in no time we realised
we never lived it right
5. Because you need it.

you are blind to your own light
but trust me it’s enough to
show me the way home


Hope these lines made you feel better. Count on me when you need a friend, and don’t forget to say hi! Have a good day!

For more, follow my page on Instagram – @untitledwhispers

Feel better.

I often feel the need of spending some time alone. It comes off as this craving to look deeper into myself and to drift away in the clouds of my own pondering. It is sort of an exercise. It takes me to this land where I find myself without masks, without anything to hide how I feel. And, it feels good.
I often look back at what I have done. I touch my scars and they seem okay. I am proud of them.

I think about my mistakes. I roam around with a lot of regrets, and this is usually the time when I think I should let them go. Each one of us is made up of multiple stories. We are constantly writing a new chapter. We are a character that has a lot of depth. But, how often do we understand who we really are? These are some existential questions and I am going to avoid them right now.

However, you need to get a microscopic view of what you are. It heals you if you do it right.
Go meet yourself for a cup of coffee today. Take yourself for a drive and enjoy the wind. Go for a walk and hear what you have to say. Cry, laugh and be okay with whoever you are.

In the end, it all comes down to accepting yourself for who you are. You are, who you are, for a lot of reasons. The reasons don’t matter anymore. What matters is how you look at yourself, what you feel about yourself when you look in the mirror in the morning.

Don’t be so harsh on yourself.

You don’t always get served with scoops of sky dusted with shiny stars every day.
You don’t always get to float in the gigantic sky that offers you a cloud to rest your body upon.
You don’t need it either. 
You eventually realise that stars look good only in the sky and not in your plate.
You go on to accept that the sky is too vast for your body that fits perfectly in your bed.
You don’t need magical things in life to realise how beautiful it is. 
You just need to find magic in simple things life offers.

(I don’t own any rights to this image. It’s used for representative purposes)

I took a break from writing, and it helped!

Being a writer is sort of a full-time job. You cannot stop yourself from seeing the world through words. You’re always thinking of how to pen your thoughts, how to come up with a piece of fiction or scribble a few lines here and there.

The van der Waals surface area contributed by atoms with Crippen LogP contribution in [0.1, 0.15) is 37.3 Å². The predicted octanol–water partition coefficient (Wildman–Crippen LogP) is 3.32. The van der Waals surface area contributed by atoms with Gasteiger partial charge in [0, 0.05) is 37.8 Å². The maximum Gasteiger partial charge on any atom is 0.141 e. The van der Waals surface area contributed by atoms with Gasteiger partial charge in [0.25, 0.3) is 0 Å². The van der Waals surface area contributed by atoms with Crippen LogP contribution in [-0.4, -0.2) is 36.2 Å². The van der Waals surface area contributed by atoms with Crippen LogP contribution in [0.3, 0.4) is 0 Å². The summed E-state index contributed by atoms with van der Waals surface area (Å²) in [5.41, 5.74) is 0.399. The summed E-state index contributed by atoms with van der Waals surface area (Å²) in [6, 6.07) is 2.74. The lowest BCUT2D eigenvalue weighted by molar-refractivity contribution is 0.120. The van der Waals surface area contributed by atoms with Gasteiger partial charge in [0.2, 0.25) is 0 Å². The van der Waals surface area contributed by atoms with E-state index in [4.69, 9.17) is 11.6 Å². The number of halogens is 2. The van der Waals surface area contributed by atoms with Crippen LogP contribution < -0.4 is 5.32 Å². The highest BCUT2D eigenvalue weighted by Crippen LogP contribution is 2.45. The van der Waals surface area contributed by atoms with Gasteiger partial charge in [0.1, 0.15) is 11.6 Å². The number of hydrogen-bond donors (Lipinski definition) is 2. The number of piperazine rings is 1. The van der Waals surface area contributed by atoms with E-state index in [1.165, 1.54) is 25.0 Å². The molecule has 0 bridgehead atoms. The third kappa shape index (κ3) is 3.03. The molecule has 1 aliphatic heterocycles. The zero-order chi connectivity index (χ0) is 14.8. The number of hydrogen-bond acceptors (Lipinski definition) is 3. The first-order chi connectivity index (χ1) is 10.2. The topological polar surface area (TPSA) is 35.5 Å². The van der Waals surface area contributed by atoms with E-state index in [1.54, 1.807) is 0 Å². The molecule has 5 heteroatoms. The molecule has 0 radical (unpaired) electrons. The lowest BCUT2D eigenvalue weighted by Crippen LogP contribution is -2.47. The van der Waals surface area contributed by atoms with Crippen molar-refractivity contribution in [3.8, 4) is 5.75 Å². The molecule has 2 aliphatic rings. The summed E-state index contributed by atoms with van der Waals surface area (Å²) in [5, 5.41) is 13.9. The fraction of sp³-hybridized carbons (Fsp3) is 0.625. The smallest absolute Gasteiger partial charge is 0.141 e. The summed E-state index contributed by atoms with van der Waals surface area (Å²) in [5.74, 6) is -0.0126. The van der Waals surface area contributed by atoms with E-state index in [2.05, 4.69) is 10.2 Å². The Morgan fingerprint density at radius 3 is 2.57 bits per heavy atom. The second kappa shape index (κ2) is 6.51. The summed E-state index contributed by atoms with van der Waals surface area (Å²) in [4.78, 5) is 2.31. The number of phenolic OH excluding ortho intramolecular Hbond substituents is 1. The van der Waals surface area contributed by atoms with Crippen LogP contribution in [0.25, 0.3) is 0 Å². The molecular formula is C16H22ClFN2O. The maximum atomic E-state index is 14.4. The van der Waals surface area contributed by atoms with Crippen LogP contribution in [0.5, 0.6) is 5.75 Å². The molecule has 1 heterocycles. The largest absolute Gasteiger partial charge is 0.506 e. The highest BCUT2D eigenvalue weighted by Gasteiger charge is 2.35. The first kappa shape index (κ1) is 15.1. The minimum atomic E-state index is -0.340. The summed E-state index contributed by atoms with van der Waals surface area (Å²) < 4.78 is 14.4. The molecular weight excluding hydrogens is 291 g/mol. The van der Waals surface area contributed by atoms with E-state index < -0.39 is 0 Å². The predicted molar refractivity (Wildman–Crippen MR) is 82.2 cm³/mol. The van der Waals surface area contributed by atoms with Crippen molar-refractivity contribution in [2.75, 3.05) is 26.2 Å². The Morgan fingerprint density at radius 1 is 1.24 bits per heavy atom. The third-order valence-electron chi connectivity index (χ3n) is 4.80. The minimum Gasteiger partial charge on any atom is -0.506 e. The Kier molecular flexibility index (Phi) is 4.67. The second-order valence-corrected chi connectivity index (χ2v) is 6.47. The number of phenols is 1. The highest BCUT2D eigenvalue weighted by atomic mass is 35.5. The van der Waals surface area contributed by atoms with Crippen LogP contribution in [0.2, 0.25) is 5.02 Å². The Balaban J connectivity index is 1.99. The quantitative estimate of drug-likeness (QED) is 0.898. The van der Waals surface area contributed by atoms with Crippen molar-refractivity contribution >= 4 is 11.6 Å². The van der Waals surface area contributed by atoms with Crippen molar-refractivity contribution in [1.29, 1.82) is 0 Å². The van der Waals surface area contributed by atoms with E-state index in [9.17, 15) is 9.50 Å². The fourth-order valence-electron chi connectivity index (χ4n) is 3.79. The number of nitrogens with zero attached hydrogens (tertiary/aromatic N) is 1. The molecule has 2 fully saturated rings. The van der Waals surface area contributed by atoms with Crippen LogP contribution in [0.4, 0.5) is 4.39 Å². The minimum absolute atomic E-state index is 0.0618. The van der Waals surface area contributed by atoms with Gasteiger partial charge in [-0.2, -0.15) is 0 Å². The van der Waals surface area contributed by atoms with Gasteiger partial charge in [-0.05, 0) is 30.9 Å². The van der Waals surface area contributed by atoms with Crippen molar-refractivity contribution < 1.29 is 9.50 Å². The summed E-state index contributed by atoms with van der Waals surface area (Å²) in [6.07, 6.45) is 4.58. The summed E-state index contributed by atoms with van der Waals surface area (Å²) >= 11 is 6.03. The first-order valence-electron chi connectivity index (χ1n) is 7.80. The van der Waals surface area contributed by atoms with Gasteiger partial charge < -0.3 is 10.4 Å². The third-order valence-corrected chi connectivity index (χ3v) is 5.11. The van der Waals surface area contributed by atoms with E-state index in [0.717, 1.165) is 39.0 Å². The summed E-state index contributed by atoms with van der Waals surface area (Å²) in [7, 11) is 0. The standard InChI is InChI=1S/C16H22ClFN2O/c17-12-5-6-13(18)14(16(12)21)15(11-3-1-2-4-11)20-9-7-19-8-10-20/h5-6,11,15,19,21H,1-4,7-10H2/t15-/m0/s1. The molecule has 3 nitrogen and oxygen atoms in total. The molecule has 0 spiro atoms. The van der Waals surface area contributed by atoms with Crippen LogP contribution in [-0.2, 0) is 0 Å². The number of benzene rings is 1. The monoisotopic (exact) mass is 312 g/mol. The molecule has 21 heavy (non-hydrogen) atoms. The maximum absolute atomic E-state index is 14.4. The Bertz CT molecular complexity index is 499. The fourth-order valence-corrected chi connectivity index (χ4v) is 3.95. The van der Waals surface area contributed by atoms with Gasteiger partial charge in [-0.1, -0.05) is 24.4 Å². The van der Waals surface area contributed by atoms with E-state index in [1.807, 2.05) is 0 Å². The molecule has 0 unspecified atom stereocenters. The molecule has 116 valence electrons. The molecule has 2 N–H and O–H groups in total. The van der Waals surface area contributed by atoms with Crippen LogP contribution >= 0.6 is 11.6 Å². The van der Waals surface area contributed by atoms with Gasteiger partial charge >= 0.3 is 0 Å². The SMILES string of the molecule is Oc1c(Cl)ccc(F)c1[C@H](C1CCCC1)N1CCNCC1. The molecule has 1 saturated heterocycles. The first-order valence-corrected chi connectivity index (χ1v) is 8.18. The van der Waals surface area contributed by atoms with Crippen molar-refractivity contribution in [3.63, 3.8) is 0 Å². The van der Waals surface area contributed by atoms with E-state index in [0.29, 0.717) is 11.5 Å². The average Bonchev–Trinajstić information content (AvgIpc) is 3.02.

But, let me be honest. It could become tiring, at a certain point of time.

A few weeks ago, I got saturated. I got tired of the endless thinking, the mess my mind was dealing with. It happens when you stress yourself to create good writing every day. Writing what exactly you feel isn’t an easy task. It often makes you uncomfortable, exhausted and it inhibits creative thinking.

A lot of people say that a writer must write every day. If you want to grow as a writer, it requires you to scribble a few words every day.

I don’t fully agree.

Writing shouldn’t be dealt with as a mandatory thing on your to-do-list.

You have to give yourself some breathing space as a writer. Sometimes, solely taking the observer’s seat makes a lot of difference. Don’t mistake a writing break as a consequence of a writer’s block. I’m talking about two different things here. Taking a break from writing is more like a choice you make.

I realised I needed one when I started pushing myself to write something when I didn’t even have something to write. I had started to sound like someone else. My voice disappeared. And, let me tell you; that’s the worst thing that can happen to you as a writer.

My advice to you is that – don’t force yourself. Don’t puke on paper because you’re pushed down by the burden of calling yourself a writer.

Don’t create half-baked pieces. Write when you feel you want to write. Write when you have something to write. The moment you start doing this going against your will, you will lose the fair touch of honesty.

While I was on a break, I indulged myself in reading.

Go ahead. Pick up a book. Read articles. Read non-fiction. Hug literature. Become an observer, re-read some of your old works. If you can completely stop yourself from thinking about writing anything at all, it could be relaxing.

It helps. It is going into training mode again. Back to square one. It is like taking baby steps towards writing all over again! The writing break helped me largely. I can say this because when I got back to writing, my mind was blooming with fresh ideas. It didn’t feel like a messy play of words anymore.

The break unclogged my mind, I felt at peace and could embrace writing like once again like I used to. If you’re a writer, or let me say, if you love writing, you will always come back to it. In fact, when I was on a writing break, I wasn’t detached from writing. I did this to only enhance myself, to only introduce some breathing space for my words to live.

A writing break isn’t unproductive thing. So, don’t let anyone fool you to it. It’s just taking some time off as a writer to become an observer and coming back to writing with a better vision.

Here’s some inspiration – The Untitled One

What are your thoughts on this? Ever went through something like this? Comment below.